]. Thus, non-equivalence of cultural values in a diverse sample of younger adolescents might be expected. If we had found differences in measurement properties across groups, the appropriate comparisons of the relationship between cultural values and substance use risk among adolescents could not be made across those groups and this would have both theoretical and practical implications. Specifically, it is theoretically important to understand differences in the structure of cultural values between racial/ethnic groups in order to understand the cognitive processes that are employed when an individual decides how to answer a particular item. It is of practical importance to ensure that there is cultural comparability of measures across groups if the measures are to be employed in diverse populations of members of many groups to ensure that the same construct is being assessed in all individuals. Our results indicate that there is no evidence of substantively important invariance, suggesting no evidence of problems with bias or differences in measurement properties when employed in a diverse sample of middle school adolescents.
The study has a number of strengths. In particular, the size of the sample was over 5000 individuals, which provided a great deal of power to estimate parameters with a high degree of precision. In addition, we tested factorial invariance by race/ethnicity among a highly diverse sample of Hispanics, Asians, African Americans, and whites. To our knowledge, this study is the first to report such a finding in middle school aged youth, hence demonstrating the appropriateness of the measures for respondents of this age group and these racial/ethnic groups. However there are limitations that should be taken into account when interpreting results. First, although the overall sample size was large, the number of African American respondents was relatively low (n
230) compared to other groups. Second, the sample was racially/ethnically diverse, but represented youth from public schools across the Los Angeles metropolitan area, which may limit the generalizability of the results to the larger population of adolescents in the U.S; in particular Hispanic youth in the Los Angeles area are more likely to have family origins in Mexico than are youth in other areas of the US. In addition, the description of youth as ‘Asian’ may be reducing a diverse population into a single category which is useful descriptively, but includes many different cultural groups from a large and diverse geographical area and therefore may be an oversimplification. Further research might explore measurement properties of cultural value measures among sub-groups of Asians (or other groups). It is also important to note that differences may exist between first, second and third generations of immigrants – as cultural values can sometimes become diluted or incorporate values from other cultures over generations [24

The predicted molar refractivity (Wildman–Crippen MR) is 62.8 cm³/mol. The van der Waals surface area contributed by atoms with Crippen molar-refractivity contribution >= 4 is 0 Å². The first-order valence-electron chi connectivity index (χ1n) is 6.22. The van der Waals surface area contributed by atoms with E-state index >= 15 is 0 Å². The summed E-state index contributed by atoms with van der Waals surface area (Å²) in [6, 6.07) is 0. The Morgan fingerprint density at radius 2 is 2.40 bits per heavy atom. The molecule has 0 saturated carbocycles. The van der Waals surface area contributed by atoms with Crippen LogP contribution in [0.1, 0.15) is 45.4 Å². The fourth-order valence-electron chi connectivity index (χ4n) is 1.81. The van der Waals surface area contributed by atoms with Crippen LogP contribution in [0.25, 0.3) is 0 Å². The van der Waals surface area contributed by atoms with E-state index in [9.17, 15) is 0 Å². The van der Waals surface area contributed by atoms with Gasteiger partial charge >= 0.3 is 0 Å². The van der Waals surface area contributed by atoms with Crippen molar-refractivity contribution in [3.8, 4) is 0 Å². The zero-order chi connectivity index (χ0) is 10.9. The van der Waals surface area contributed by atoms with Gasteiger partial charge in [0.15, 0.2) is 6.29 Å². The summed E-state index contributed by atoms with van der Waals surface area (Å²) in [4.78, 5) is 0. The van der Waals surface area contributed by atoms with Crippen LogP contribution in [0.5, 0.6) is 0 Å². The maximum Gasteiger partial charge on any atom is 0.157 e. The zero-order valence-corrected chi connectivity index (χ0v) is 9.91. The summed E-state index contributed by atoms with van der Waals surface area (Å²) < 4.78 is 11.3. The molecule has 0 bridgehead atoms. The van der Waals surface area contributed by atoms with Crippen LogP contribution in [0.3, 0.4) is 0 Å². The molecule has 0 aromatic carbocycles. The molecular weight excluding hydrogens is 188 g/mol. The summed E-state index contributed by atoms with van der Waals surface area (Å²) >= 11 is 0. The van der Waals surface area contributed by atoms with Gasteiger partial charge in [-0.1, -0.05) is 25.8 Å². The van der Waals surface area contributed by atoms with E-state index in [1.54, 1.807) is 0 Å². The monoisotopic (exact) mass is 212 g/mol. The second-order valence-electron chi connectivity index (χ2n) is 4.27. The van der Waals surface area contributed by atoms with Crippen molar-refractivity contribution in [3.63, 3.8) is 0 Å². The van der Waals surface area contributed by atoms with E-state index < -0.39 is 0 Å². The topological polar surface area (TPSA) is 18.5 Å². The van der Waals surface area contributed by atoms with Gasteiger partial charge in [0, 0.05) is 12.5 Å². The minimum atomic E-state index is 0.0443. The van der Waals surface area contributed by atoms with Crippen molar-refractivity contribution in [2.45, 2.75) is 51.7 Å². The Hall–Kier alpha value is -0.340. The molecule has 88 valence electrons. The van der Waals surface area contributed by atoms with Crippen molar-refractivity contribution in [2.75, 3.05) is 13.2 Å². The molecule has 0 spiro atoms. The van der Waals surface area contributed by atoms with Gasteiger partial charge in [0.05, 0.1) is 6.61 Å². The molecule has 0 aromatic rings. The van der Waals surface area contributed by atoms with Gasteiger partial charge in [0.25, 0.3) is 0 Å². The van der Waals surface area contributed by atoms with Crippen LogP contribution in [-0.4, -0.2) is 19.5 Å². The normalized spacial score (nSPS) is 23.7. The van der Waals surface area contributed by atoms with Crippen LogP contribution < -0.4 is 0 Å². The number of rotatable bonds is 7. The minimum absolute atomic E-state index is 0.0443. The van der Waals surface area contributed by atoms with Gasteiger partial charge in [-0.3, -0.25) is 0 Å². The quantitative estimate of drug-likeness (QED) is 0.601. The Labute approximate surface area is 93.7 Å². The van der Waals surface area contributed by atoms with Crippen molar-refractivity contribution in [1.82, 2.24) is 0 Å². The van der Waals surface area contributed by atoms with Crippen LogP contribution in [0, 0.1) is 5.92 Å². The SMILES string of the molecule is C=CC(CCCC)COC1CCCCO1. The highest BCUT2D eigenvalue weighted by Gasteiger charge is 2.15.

We also found that responses to individual items were highly skewed, leading to ceiling effects as a majority of youth endorsed ‘strongly agree’ for all items. The analysis approaches that we employed do not assume a normal (or any other) distribution and therefore the large number of responses at the high end of the scale reduced our ability to discriminate individuals at that level and hence may reduce power [30
]. In future research, a change in the response scale or in item wording might improve the ability to discriminate at that level. Increasing the number of response categories has been shown to increase the responsiveness of a scale (e.g. [31
]), however increasing the number of responses can make the responses less meaningful, particularly in younger individuals. Rephrasing the items to make them more extreme (increasing the difficulty of agreement) might also be effective, for example “I expect my relatives to help me when I need them” might become “I definitely
expect my relatives to help me when I need them” (italics added for emphasis). However, care should be taken that such rewording does not alter the meaning of the items.
It is also possible that social desirability played a role in the ceiling effect. The confidentiality of the survey was emphasized, which should reduce socially desirable responding due to impression management. However, self-deception enhancement and denial may still have played a role [32
]. Whether socially desirable responding is influencing responses on these measurement instruments is an empirical question worthy of further investigation.